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It's possible that right now they're just guarding the eggs, not incubating them. It's very common for birds to wait until several eggs have been laid before they start incubating. A lot of pairs start incubating after the third egg arrives but other outcomes are possible. The eggs will stay viable for at least a week without incubation so there's nothing to worry about at the moment. The advantage to this in the wild is that the eggs will hatch at about the same time and the babies will fledge at about the same time. There won't be a long period where they have babies in the nest and out of the nest at the same time.
 

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Discussion Starter #8
Thanks both of you. So got up this morning - third egg!!! Yes they both seem to be protecting more than incubating. I'm worried that I separate them at night in different cages that is the wrong thing to do. They both roam free in the room during the day. At night she's in the cage obviously with the eggs.

So relieved you told me that information about they can go a week without incubation. You've taken a huge weight off my shoulders. I'm guessing maybe she has maybe one or two more eggs in her - we'll see. I live in the mountains in Australia and we are actually going into winter. I have a small heater in there to keep the room warm.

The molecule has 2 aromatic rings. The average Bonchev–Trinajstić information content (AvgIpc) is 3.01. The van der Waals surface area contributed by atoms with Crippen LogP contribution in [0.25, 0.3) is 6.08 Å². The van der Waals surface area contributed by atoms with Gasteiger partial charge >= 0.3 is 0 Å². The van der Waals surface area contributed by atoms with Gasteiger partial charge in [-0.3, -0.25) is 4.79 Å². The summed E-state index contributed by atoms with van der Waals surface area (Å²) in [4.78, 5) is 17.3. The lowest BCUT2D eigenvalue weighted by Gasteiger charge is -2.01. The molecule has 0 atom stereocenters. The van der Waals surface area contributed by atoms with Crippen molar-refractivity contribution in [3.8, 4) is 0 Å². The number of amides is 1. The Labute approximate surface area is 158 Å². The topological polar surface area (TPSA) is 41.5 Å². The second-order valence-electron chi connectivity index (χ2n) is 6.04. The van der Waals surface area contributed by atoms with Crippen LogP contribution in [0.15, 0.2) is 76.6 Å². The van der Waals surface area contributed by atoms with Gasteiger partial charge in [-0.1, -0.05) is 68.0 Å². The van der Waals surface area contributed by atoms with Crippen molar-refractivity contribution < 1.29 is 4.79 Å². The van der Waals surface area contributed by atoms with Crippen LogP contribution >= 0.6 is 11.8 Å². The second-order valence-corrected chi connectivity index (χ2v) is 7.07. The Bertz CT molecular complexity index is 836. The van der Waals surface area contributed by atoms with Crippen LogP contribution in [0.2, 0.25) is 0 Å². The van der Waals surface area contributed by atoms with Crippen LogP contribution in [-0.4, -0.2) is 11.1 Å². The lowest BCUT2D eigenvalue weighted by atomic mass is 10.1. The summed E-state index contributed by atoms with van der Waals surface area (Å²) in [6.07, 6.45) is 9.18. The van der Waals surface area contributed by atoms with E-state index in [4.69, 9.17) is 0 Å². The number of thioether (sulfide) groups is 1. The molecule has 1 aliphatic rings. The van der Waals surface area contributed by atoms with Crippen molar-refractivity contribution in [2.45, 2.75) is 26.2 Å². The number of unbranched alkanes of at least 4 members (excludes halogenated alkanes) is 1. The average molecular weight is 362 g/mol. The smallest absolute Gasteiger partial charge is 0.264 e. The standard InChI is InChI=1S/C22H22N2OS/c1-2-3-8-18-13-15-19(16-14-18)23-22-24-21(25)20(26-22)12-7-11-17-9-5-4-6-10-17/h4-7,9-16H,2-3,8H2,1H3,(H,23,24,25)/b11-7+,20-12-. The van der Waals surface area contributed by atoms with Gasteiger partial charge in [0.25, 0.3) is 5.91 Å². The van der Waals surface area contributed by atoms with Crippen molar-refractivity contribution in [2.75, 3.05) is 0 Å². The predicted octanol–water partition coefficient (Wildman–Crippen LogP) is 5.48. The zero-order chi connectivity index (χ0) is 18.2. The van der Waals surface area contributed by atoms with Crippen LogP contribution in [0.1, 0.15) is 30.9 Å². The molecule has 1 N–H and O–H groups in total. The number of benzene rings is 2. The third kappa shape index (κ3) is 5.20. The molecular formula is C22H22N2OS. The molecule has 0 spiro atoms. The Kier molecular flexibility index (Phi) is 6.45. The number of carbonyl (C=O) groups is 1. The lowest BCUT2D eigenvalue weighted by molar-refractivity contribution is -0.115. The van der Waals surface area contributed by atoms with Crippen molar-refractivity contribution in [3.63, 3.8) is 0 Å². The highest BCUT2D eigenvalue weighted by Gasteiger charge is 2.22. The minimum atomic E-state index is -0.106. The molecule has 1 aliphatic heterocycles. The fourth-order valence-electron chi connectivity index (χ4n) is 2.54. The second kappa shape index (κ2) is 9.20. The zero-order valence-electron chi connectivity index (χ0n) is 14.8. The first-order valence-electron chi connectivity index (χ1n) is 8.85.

Thanks again. Bit like being a nervous first mum except I've never actually personally had kids!!! So this is a first - kind of.
 

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You can see whether the male will be peaceful in the same cage at bedtime. He might be, since it's really the hen's job to sit at night. But some birds want to sit on the eggs all the time whether it's their turn or not. You'll have to watch out though to make sure that violence doesn't erupt as soon as dawn arrives, because they may or may not have figured out how to share. It's OK if he's not actually in the same cage at night. If he's in a cage nearby he'll still have some feeling that he's guarding the nest.